She sat in between two film icons, Henry Cele who played the role of Shaka in the film Shaka Zulu and Al Jereau in Johannesburg where she had gone to receive her MNet Award as well as the .

The third award was the National Arts and Merit Award before it was rebranded to become the Nama that we know today. Prudence was then 15 years of age and was a student at Girls’ High School at the time (1993). Prudence is therefore more like a daughter to me.

When the recording was done, Prudence was so small and short that she had to stand on a chair to enable her to be the same height as those who were singing the same part as hers.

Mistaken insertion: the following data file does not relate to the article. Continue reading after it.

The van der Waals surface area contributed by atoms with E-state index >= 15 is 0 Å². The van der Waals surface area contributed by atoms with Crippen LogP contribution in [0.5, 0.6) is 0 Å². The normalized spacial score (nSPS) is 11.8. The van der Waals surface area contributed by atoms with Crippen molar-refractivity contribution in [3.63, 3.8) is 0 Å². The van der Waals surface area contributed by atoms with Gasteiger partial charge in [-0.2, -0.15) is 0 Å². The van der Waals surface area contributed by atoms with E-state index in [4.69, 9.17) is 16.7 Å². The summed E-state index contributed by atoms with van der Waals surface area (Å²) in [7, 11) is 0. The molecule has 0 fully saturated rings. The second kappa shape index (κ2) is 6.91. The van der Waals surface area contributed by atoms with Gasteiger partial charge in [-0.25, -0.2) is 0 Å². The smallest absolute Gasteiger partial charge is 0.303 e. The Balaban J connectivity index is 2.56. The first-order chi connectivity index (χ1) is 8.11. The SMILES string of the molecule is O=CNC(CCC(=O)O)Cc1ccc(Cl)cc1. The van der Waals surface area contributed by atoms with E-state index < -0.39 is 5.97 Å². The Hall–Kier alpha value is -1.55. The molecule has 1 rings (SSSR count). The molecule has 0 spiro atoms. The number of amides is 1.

Naomi Makwenda
When the recording of the video of Senzeni Na? was being done (1994), I was about two days away from Denmark, where I was to spend six months (June 1996 to January 1997).

At the time, Prudence was sitting for exams and therefore it was a difficult time for her. It is then that I invited Naomi Makwenda, who was then Grade Six at Alfred Beit Primary School to stand in for Prudence.

Naomi had been given to me to groom by her mother, a renowned writer and music researcher Joyce Makwenda and of course, with the consent of her father. She worked on the song overnight and mastered it.

The following night the artists were in the studio at ZBC where they spent almost the entire night recording.

Naomi surprised all by dropping tears.

I remember almost all women in the studio also shedding tears, including her mother. Believe me no one induced her to do so. She did that on her own accord. I had merely explained to her what the song was all about.